A Brother or a Counterfeit: Theognis on Friendship

Theognis, 93-100

“If someone praises you for as long as you see him
But lashes you with an evil tongue when you are apart,
That kind of man is not a very good friend at all.
He’s the kind who speaks smoothly with his tongue, but harbors different thoughts.

Let me have that kind of friend who knows his companion
And puts up with him when he’s mean or in a rage,
Like a brother. But you, friend, keep these things your heart
And you will remember me in future days.”

ἄν τις ἐπαινήσῃ σε τόσον χρόνον ὅσσον ὁρῴης,
νοσφισθεὶς δ᾿ ἄλλῃ γλῶσσαν ἱῇσι κακήν,
τοιοῦτός τοι ἑταῖρος ἀνὴρ φίλος οὔ τι μάλ᾿ἐσθλός.
ὅς κ᾿ εἴπῃ γλώσσῃ λεῖα, φρονῇ δ᾿ ἕτερα.
ἀλλ᾿ εἴη τοιοῦτος ἐμοὶ φίλος, ὃς τὸν ἑταῖρον
γινώσκων ὀργὴν καὶ βαρὺν ὄντα φέρει
ἀντὶ κασιγνήτου. σὺ δέ μοι, φίλε, ταῦτ᾿ ἐνὶ θυμῷ
φράζεο, καί ποτέ μου μνήσεαι ἐξοπίσω.

117-118

“Nothing is harder than recognizing a counterfeit.
But, Kurnos, there is nothing more urgent than guarding against one.”

κιβδήλου δ᾿ ἀνδρὸς γνῶναι χαλεπώτερον οὐδέν,
Κύρν᾿, οὐδ᾿ εὐλαβίης ἐστὶ περὶ πλέονος.

119-128

“One can survive the ruin from counterfeit silver and gold
Kurnos—and a wise person can easily discover it.
But if a dear friend’s mind is hidden in his chest
When he is false and he has a deceptive heart,
Well this the most counterfeit thing god has made for mortals
And it is the most painful thing of all to recognize.
For you cannot know the mind of a man or a woman
Before you investigate them, like an animal under a yoke—
And you cannot imagine what they are like at the right time
Since the outer image often misleads your judgment.”

Χρυσοῦ κιβδήλοιο καὶ ἀργύρου ἀνσχετὸς ἄτη,
Κύρνε, καὶ ἐξευρεῖν ῥάιδιον ἀνδρὶ σοφῶι.
εἰ δὲ φίλου νόος ἀνδρὸς ἐνὶ στήθεσσι λελήθηι
ψυδρὸς ἐών, δόλιον δ’ ἐν φρεσὶν ἦτορ ἔχηι,
τοῦτο θεὸς κιβδηλότατον ποίησε βροτοῖσιν,
καὶ γνῶναι πάντων τοῦτ’ ἀνιηρότατον.
οὐδὲ γὰρ εἰδείης ἀνδρὸς νόον οὐδὲ γυναικός,
πρὶν πειρηθείης ὥσπερ ὑποζυγίου,
οὐδέ κεν εἰκάσσαις ὥσπερ ποτ’ ἐς ὥριον ἐλθών·
πολλάκι γὰρ γνώμην ἐξαπατῶσ’ ἰδέαι.

1318a-b

“Alas, I am a wretch: because of the terrors I have suffered
I bring pleasure to my enemies and toil to my friends”

῎Ωιμοι ἐγὼ δειλός· καὶ δὴ κατάχαρμα μὲν ἐχθροῖς,
τοῖσι φίλοις δὲ πόνος δεινὰ παθὼν γενόμην.

1079-80

“I’ll fault no enemy when he is noble,
nor will I praise a friend when he is wrong”

Οὐδένα τῶν ἐχθρῶν μωμήσομαι ἐσθλὸν ἐόντα,
οὐδὲ μὲν αἰνήσω δειλὸν ἐόντα φίλον.

1151–52

“Never dismiss a present friend and seek another
Because you are persuaded by the words of cowardly people.”

μήποτε τὸν παρεόντα μεθεὶς φίλον ἄλλον ἐρεύνα
δειλῶν ἀνθρώπων ῥήμασι πειθόμενος.

 595-598

“Dude, let’s be friends with each other at a distance.
With the exception of wealth, there’s too much of any good thing.
But we can be friends for a long time, just spend time with different men
Who have a better grasp of your mind.”

ἄνθρωπ᾿, ἀλλήλοισιν ἀπόπροθεν ὦμεν ἑταῖροι·
πλὴν πλούτου παντὸς χρήματός ἐστι κόρος.
δὴν δὴ καὶ φίλοι ὦμεν· ἀτάρ τ᾿ ἄλλοισιν ὁμίλει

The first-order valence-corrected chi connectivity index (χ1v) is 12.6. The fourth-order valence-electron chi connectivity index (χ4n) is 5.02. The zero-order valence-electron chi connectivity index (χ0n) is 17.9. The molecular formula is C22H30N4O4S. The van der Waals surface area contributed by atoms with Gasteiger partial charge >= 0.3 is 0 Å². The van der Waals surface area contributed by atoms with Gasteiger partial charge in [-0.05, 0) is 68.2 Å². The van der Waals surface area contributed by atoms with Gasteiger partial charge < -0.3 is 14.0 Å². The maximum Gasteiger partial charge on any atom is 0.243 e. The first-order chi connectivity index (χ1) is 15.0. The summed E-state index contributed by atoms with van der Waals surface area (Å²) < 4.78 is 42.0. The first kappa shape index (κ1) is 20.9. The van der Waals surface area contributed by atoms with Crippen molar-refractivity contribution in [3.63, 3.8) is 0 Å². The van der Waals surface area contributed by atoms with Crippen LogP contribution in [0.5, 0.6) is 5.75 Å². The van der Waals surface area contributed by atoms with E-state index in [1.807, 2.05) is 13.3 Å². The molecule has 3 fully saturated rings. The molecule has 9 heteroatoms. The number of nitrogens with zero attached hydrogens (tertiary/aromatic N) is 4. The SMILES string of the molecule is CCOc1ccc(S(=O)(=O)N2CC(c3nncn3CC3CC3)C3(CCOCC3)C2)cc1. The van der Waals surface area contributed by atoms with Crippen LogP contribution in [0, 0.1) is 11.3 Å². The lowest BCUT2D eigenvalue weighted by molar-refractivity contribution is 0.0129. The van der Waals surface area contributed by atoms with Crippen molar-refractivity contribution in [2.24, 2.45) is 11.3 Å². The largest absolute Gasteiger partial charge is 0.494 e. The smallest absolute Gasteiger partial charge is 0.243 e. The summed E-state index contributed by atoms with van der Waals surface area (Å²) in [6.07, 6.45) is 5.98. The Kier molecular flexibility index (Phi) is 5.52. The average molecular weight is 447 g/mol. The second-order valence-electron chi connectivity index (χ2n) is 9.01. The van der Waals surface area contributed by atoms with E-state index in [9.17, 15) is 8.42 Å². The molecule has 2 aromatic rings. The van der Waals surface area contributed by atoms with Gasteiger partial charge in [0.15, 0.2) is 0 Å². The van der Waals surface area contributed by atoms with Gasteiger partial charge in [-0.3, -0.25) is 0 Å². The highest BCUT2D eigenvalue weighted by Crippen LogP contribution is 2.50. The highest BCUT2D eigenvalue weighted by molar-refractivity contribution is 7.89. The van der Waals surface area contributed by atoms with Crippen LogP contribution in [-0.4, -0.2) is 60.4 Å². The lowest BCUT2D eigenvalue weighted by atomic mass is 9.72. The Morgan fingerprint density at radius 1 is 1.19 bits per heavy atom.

ἀνδράσιν, οἳ τὸν σὸν μᾶλλον ἴσασι νόον.

1219-1220

“It is difficult for an enemy to deceive
But it is easy for a friend to fool a friend.”

᾿Εχθρὸν μὲν χαλεπὸν καὶ δυσμενεῖ ἐξαπατῆσαι,
Κύρνε· φίλον δὲ φίλωι ῥάιδιον ἐξαπατᾶν.

Friendship
Royal 19 C II  f. 59v

Weekend Party Advice: Don’t Talk about Centaurs!

Xenophanes, fr. B1 13-24

“First, it is right for merry men to praise the god
with righteous tales and cleansing words
after they have poured libations and prayed to be able to do
what is right: in fact, these things are easier to do,
instead of sacrilege. It is right as well to drink as much as you can
and still go home without help, unless you are very old.
It is right to praise a man who shares noble ideas when drinking
so that we remember and work towards excellence.
It is not right to narrate the wars of Titans or Giants
nor again of Centaurs, the fantasies of our forebears,
Nor of destructive strife. There is nothing useful in these tales.
It is right always to keep in mind good thoughts of the gods.”

χρὴ δὲ πρῶτον μὲν θεὸν ὑμνεῖν εὔφρονας ἄνδρας
εὐφήμοις μύθοις καὶ καθαροῖσι λόγοις,
σπείσαντάς τε καὶ εὐξαμένους τὰ δίκαια δύνασθαι
πρήσσειν• ταῦτα γὰρ ὦν ἐστι προχειρότερον,
οὐχ ὕβρεις• πίνειν δ’ ὁπόσον κεν ἔχων ἀφίκοιο
οἴκαδ’ ἄνευ προπόλου μὴ πάνυ γηραλέος.
ἀνδρῶν δ’ αἰνεῖν τοῦτον ὃς ἐσθλὰ πιὼν ἀναφαίνει,
ὡς ἦι μνημοσύνη καὶ τόνος ἀμφ’ ἀρετῆς,
οὔ τι μάχας διέπειν Τιτήνων οὐδὲ Γιγάντων
οὐδὲ Κενταύρων, πλάσμα τῶν προτέρων,
ἢ στάσιας σφεδανάς• τοῖς οὐδὲν χρηστὸν ἔνεστιν•
θεῶν προμηθείην αἰὲν ἔχειν ἀγαθήν.

Image result for ancient greek centaur
2nd Century CE Mosaic (Berlin)

 

Eat and Take the Pleasure that Is Near

In the first passage, Eumaios the Swineherd speaks to Odysseus…

Homer, Odyssey 14.443-445

“Eat, blessed stranger, and take pleasure in these things
Which are near. God will give one thing and pass by another
Whatever he wishes in in his heart. He is capable of everything.”

“ἔσθιε, δαιμόνιε ξείνων, καὶ τέρπεο τοῖσδε,
οἷα πάρεστι· θεὸς δὲ τὸ μὲν δώσει, τὸ δ’ ἐάσει,